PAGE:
“Taylorism”

John Derbyshire:

Charlotte City Council member (and Mayor Pro Tem) Patrick Cannon, who is black, sent a few emails to city hotels, and now Jared’s conference is homeless. Cannon’s behavior was disgraceful—a politician dictating which private groups with whom a hotel can do business—and quite possibly illegal, but plainly he doesn’t care. He knows he will not be called out on his actions by anyone who can cause him political harm, certainly not by his constituents.

And this, just after I got through congratulating Jared (humorously) on having garnered publicity for his conference from the Tucson shooting. The story going around—reported on, for example, Fox News—was that Jared Loughner, the Tucson shooter, had some connection with American Renaissance. The story was completely false. Jared Taylor himself attributed its origin to some dimwitted Homeland Security clerk getting his Jareds confused: “Jared isn’t that common a name; it’s just the sort of coincidence computer algorithms look for….”

Discussing this with a mutual friend, the friend sighed: “Jared is hopelessly ‘white.’”

We know what he means. Jared’s working assumptions are that issues of race and citizenship—“the National Question”—can be discussed calmly in rooms full of well-dressed people with good manners who share understandings reached by dispassionately scrutinizing evidence through open debate. Filling those rooms and feeding those people can arranged via private agreements with commercial interests, free from political interference and protected by authorities from violent harassment.

There is a sense in which those assumptions are indeed “white,” which is to say, of European provenance. It is true that non-Europeans can conduct themselves like that: NAACP, La Raza, or Asian American Journalists Association conferences are probably conducted with a similar sense of decorum. It is likewise true that Europeans frequently do not manage things in such a bourgeois fashion: The mostly white leftists who broke up Jared’s conference last year would be a case in point, and European history provides many others.

The genteel, Taylorish way of doing things is, in fact, unhuman. It goes against our natural propensities. Very few races or nations can maintain it for long. Most human actions are emotion-driven; most human beliefs are built on magic, superstition, wishful thinking, social striving, and personal feelings. It may be that you do A or believe B because you have been persuaded in reasoned discussion that A is a proper course of action and B is most likely true. But much, much more often, A is prompted by your deep brain stem without any conscious thought being involved, while B appeals because X, whom you love, believes B, or because Y, whom you hate, believes not-B.

“The dissident’s dream is that one day the great mass of people will come to see things his way. That practically never happens.”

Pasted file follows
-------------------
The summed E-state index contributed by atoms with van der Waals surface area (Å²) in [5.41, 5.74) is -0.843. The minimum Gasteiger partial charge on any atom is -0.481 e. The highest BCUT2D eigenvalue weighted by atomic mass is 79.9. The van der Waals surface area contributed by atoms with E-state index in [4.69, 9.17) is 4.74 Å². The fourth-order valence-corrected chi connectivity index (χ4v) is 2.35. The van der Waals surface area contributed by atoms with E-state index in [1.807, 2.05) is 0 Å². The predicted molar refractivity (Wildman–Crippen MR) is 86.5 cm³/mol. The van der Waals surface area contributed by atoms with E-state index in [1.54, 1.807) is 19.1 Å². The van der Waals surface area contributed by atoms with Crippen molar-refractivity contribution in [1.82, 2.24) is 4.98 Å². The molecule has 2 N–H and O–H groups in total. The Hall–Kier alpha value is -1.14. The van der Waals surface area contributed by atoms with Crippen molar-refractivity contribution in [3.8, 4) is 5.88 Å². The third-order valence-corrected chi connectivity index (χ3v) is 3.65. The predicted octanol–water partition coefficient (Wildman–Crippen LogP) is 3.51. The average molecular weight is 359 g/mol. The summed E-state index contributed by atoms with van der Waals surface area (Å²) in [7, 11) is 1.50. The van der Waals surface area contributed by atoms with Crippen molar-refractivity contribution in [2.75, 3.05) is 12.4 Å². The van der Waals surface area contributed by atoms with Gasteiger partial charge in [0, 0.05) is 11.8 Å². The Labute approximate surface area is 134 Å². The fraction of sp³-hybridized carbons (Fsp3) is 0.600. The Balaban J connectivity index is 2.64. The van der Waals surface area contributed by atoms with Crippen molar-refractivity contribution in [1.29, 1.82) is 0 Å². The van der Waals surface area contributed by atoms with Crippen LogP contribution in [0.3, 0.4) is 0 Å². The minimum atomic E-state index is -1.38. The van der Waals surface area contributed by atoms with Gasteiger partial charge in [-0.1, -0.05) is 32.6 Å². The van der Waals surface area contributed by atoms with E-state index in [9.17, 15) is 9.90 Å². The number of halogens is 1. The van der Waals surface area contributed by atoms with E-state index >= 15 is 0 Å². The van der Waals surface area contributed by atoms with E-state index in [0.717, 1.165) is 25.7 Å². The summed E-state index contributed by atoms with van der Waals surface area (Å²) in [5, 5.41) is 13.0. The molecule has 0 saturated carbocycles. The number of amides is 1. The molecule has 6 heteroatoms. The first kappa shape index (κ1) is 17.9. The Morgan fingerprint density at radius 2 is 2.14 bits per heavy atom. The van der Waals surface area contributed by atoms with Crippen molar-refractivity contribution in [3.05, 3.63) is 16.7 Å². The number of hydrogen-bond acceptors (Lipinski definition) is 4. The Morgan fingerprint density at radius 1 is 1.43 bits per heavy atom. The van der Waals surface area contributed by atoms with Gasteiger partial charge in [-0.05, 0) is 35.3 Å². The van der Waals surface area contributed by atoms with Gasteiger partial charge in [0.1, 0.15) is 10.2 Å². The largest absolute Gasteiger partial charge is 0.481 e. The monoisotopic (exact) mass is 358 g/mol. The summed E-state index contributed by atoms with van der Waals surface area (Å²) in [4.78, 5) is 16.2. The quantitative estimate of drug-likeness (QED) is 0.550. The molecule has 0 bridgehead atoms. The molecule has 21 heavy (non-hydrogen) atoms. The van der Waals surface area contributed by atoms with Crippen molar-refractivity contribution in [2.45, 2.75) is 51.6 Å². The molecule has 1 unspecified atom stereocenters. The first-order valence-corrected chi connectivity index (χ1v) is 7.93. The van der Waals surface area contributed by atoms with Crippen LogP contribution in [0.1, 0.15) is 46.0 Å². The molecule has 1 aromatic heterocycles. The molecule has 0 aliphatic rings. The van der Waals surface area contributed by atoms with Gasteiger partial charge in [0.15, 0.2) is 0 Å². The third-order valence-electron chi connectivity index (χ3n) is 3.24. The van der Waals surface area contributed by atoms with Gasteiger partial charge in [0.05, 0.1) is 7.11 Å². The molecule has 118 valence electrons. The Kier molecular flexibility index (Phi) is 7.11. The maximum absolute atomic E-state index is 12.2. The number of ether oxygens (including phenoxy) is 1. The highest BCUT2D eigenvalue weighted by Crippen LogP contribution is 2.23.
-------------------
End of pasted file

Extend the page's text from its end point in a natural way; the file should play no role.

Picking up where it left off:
Wherever the Taylor mode persists, it is because Europeans got the ball rolling, establishing the necessary rules and restraints. As a social phenomenon, science is Taylorian, and its 17th-century origins—the Royal Society and the Académie des sciences—are perfectly European. (Again, it took Europeans 2,000 years to get there. But nobody else ever got there, nor even close to there, under their own steam.)

The more “normal,” universally human way of doing things was on display in the events surrounding this year’s and last year’s American Renaissance conferences. Powerful tribal elders threaten to withhold goods they control, or fierce young braves enforce tribal taboos while the elders look on with indulgent approval. To imagine that reason and law could stand against such primal forces was naive, as well as quaintly “white.”

Jared excites strong emotions—an odd thing, as he is a polite and good-natured man whose opinions are merely unpopular, not outrageous. Any time I mention him I get emails, often from mainstream conservative types, taking him to task for something or other at considerable length. Often these emails have some point to them, but it’s always a picayune point, and I find myself wondering why it generated sufficient mental energy to produce a thousand words of close argumentation.

The reason is that Jared’s opinions violate tribal taboos. There never was a human society without taboos. Since it is not easy to tell where respect for taboos ends and everyday good manners begin, one could argue that taboo-violators are ill-mannered. (Knowing Jared, I am sure this would wound him more deeply than any accusation of “racism.”)

Jared is a type with whom I have been long familiar. He is a dissident.

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